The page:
Beyond Stereotypes: American Jews and Sports

Front Cover
Bruce Zuckerman, Ari F. Sclar, Lisa Ansell
Purdue University Press, 2014 - History - 148 pages
Annotation In the decades after the Civil War, sports slowly gained a prominent position within American culture. This development provided Jews with opportunities to participate in one of the few American cultures not closed off to them. Jewish athleticism challenged anti-Semitic depictions of Jews' supposed physical inferiority while helping to construct a modern American Jewish identity. An Americanization narrative emerged that connected Jewish athleticism with full acceptance and integration into American society. This acceptance was not without struggle, but Jews succeeded and participated in the American sporting culture as athletes, coaches, owners, and fans. The diversity of topics in this volume reflect that the field of the history of American Jews and sports is growing and has moved beyond the need to overcome the idea that Jews are simply People of the Book. The contributions to this volume paint a broad picture of Jewish participation in sports, with essays written by respected historians who have examined specific sports, individuals, leagues, cities, and the impact of sport on Judaism. Despite the continued belief that Jewish religious or cultural identity remains somehow distinct from the American idea of the athlete, the volume demonstrates that American Jews have had a tremendous contribution to American sports--and conversely, that sports have helped construct American Jewish culture and identity.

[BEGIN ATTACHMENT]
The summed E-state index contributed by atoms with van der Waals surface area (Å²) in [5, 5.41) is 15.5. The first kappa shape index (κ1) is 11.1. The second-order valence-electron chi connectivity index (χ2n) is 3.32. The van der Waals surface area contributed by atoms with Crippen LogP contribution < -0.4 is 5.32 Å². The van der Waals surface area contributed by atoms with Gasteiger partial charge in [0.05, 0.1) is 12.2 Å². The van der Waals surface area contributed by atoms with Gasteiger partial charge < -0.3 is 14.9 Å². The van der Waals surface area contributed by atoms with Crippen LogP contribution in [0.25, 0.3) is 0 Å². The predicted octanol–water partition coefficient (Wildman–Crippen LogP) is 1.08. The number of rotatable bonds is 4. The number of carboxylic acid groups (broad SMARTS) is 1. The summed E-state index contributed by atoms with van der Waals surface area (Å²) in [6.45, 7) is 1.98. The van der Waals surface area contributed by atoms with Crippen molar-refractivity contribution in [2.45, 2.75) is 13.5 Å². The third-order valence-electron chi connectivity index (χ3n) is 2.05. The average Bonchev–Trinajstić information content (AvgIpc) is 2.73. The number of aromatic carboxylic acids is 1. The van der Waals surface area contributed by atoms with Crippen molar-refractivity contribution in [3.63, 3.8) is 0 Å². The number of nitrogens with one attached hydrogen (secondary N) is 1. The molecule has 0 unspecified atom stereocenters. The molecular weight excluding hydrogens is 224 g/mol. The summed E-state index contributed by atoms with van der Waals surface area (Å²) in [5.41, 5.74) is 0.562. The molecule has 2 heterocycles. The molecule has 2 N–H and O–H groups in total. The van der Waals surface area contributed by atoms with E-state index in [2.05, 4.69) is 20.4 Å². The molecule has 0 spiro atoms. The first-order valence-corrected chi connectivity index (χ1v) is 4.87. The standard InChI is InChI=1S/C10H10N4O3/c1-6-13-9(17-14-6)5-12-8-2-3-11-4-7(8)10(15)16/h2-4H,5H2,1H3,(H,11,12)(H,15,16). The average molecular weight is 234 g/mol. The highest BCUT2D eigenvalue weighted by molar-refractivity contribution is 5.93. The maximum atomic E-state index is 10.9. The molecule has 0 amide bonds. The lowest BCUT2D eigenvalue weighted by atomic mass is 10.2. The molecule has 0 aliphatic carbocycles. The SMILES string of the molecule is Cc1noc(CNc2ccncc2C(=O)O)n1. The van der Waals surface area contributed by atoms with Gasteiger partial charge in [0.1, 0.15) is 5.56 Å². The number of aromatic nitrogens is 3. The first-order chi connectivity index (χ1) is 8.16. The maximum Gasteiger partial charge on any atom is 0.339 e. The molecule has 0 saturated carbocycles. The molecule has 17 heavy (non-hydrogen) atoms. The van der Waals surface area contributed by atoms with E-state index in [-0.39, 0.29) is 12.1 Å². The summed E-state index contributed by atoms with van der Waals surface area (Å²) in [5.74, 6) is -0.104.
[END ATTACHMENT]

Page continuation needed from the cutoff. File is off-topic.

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Contents

Rebecca Alpert
19
Linda J Borish
43
Jeffrey S Gurock
73
Ari F Sclar
95
Neil Kramer
129
ABOUT THE CONTRIBUTORS
143
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About the author (2014)

Ari F. Sclar is a lecturer at Hunter College with a PhD from Stony Brook University. His doctoral dissertation examined basketball's impact on American Jewish culture and identity in the first half of the twentieth century. He previously directed content for the Jews in Sports website, first at New York University and then the American Jewish Historical Society.